Fair Housing and the Achievement Gap
How one can not be accomplished without the other.
HARTFORD – In an unsuspecting building on Lawrence Street, housing and education experts, professionals, and scholars came together today to discuss and pose solutions to a crisis shaping Connecticut’s public education system; how can we achieve equitable public education without equitable housing? The Partnership for Strong Communities, (PSC), hosted the open forum, at the Lyceum Center, to facilitate a forum entitled Connecticut’s Achievement Gap: How Housing Can Help Close It, and the turn out of was impressive.
The conference room was buzzing with energy and excitement from the moment the reception began. Education and housing professionals alike were sharing theories on how to improve our current public school achievement gaps via housing in the beautiful and recently remolded space at the Lyceum Center, which is funded by The Melville Trust. Sadly, the excitement waned quickly, when the unenthusiastic Executive Director of Partnership for Strong Communities, Howard Rifkin quietly opened the forum. A forum that was bringing together two topics rarely discussed in unison. A forum supported by shocking statistics reported in a policy brief by the PSC, including that “824 children were homeless on a single night in January 2011 in Connecticut”. A forum calling urgency to the obvious crisis for the children of the state, and their educators. A forum that was disorganized, littered with inequality, and quietly introduced.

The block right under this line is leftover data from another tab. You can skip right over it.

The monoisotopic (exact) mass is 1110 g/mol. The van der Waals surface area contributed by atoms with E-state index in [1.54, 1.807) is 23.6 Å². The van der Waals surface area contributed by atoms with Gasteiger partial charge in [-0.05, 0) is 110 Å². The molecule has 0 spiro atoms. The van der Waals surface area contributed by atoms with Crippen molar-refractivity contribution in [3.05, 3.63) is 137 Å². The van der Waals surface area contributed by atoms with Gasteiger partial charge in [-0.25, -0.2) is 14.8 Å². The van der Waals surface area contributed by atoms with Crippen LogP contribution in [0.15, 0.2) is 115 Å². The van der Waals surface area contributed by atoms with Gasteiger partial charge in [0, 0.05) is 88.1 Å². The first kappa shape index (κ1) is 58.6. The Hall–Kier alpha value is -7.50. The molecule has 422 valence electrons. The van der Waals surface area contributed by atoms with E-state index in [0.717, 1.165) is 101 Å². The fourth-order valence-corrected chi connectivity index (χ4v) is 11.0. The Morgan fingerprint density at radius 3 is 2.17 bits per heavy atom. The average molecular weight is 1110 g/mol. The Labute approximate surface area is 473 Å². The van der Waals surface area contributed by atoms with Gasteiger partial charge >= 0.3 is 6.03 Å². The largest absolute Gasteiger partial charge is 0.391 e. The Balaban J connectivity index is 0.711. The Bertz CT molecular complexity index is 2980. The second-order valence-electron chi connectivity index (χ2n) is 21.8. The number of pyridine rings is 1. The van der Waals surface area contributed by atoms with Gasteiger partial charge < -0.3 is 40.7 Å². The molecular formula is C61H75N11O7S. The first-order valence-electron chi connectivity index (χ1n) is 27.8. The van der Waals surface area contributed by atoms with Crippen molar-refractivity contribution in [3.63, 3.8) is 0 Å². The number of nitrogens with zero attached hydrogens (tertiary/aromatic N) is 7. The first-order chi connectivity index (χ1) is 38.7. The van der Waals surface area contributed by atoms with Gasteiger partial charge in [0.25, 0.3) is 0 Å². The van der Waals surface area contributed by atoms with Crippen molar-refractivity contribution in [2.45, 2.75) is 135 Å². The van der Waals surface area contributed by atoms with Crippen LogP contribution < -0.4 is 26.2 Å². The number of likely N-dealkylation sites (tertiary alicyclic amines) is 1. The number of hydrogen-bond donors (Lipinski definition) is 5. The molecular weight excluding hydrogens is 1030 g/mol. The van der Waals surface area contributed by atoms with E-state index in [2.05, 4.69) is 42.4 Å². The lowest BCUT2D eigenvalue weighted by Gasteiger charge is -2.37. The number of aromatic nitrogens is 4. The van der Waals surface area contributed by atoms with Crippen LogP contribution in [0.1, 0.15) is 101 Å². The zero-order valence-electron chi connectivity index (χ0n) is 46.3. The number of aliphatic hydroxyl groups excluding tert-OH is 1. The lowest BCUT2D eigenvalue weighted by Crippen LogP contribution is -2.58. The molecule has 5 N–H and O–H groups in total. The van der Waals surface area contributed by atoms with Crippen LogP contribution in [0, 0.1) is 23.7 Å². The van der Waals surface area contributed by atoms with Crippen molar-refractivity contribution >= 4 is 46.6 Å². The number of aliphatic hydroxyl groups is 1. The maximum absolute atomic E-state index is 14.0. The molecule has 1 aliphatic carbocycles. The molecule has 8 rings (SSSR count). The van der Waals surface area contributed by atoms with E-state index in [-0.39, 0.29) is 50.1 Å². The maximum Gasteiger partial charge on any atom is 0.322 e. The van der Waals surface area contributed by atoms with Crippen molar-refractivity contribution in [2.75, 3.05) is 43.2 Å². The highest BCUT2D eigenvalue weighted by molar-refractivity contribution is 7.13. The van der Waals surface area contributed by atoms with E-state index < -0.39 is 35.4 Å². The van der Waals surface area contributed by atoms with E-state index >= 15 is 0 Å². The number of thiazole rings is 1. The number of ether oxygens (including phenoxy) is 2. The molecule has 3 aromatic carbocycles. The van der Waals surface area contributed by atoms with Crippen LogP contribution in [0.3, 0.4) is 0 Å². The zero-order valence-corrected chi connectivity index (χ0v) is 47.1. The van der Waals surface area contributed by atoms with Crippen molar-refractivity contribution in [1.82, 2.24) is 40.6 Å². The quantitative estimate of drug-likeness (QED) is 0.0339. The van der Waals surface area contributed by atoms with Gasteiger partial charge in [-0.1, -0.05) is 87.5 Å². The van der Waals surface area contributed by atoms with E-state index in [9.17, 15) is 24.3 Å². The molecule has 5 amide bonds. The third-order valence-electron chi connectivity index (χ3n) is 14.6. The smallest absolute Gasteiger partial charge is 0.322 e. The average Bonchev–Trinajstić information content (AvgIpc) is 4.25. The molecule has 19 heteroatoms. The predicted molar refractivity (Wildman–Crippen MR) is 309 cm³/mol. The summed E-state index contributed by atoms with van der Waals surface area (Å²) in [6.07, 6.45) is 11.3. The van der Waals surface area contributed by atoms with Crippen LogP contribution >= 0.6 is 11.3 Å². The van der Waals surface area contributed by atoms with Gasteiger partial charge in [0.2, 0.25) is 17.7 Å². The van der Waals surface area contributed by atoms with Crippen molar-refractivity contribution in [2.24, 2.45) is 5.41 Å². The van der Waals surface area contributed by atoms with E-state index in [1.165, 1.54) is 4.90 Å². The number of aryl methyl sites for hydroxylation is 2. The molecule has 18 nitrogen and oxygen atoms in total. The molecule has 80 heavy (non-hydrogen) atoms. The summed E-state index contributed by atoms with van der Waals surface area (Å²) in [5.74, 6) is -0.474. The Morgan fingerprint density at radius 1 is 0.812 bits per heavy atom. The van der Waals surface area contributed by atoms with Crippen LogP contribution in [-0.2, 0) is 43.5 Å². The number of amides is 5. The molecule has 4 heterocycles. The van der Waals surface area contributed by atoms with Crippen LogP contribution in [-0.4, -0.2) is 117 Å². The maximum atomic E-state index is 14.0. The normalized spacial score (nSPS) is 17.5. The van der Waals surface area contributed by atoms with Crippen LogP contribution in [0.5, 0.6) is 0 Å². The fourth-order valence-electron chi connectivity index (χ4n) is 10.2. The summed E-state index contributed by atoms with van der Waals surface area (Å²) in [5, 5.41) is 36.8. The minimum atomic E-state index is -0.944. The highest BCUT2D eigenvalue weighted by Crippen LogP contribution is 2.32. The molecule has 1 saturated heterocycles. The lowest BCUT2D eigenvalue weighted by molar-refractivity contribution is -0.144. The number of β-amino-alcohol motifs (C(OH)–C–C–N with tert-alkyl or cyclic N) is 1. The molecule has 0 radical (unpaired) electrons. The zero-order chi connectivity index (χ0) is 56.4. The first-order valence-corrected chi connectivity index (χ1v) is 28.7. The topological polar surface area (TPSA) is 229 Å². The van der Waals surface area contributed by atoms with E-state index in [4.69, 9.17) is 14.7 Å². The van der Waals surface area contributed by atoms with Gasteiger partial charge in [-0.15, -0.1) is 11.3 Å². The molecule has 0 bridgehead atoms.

The forum agenda included two panel discussions and an address from CT Commissioner of Education Stefan Pryor. The first panel included Susan Eaton, Research Director at Harvard Law School and author of The Children of Room E4, and Heather Schwartz, Policy Researcher, RAND Corporation. Schwartz polled the audience to assess how many individuals worked in housing and how many worked for in education. The response was about fifty-fifty; indicating the rarity of the inclusion and intersection of professionals in the room. While the interests of the audience were divided, even greater divides were present on stage. Both women, Eaton and Schwartz, were seated lower to the ground than facilitator Shelby Mertes, policy analyst at PSC, who was seated in a much taller stool, with his body perpendicular to the audience. Mertes spoke down at the women as they gave their expert opinions, and forcefully pushed the conversation along while inserting many of his own opinions into his questions.
Eaton spoke confidently and knowledgeably about the history of neighborhood schools in Connecticut, dating back to the 1920’s. Schwartz, gave an eye-opening summary of her research in Montgomery County, Maryland. She researched for seven years about achievement gaps in state testing of students in public housing in both “moderate” poverty neighborhoods as well as “low” poverty neighborhoods. Figures from her study show that “after two years in the district, children in public housing performed equally on standardized math tests regardless of the poverty level of the school they attended” – Heather Schwartz